Since 1940, Nezu Museum has been a prominent destination for traditional Japanese art. The new museum building designed by Kengo Kuma opens to the public in 1990, and continues to serve as a focal point at the east end of the shopping street of Omotesando in Aoyama.
In the shade of the big tile roof, the entry possession from the museum gate to the entrance door provides a peaceful transition between the urban activities outside and the traditional Japanese art exhibitions behind the doors.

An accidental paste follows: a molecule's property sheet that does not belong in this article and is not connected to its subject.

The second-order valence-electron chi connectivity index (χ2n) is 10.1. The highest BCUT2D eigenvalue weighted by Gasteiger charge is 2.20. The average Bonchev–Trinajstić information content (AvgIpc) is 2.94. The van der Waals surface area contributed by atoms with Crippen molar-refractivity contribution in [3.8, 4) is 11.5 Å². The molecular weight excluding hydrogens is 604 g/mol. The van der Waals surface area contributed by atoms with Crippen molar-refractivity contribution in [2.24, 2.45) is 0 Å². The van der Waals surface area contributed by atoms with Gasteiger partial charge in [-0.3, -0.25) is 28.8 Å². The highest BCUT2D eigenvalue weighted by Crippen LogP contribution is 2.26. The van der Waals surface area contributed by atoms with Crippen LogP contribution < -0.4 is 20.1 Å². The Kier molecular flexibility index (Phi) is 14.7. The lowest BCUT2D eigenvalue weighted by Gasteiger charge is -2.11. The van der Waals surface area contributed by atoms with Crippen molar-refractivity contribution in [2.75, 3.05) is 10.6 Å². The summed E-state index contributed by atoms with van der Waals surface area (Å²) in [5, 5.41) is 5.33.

The museum cafe is housed in a pavilion, a few steps away from the museum building. Under the fiber ceiling, the museum cafe brings users to relax in harmony with the man-made nature of the Japanese garden outside.
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Read other posts on 2014 Tokyo:
1. Tokyo 2014 (Introduction)
2. Yokohama Osanbashi Pier
3. Ginza, Tokyo
4. Tokyo International Forum, Tokyo
5. Omotesando, Tokyo
6. Harajuku & Aoyama, Tokyo
7. Nezu Museum, Tokyo
8. Roppongi Hills, Tokyo
9. The National Art Centre, Tokyo
10. Midtown, Tokyo
11. A Shrine in Shibuya, Tokyo
12. Yoyogi National Gymnasium, Tokyo
13. A Night in Yanaka, Tokyo
14. Breakfast at Tsukiji Market, Tokyo
15. Moveable Feast, Tokyo
16. Seasonal Fruits, Tokyo
17. Afterthought, Tokyo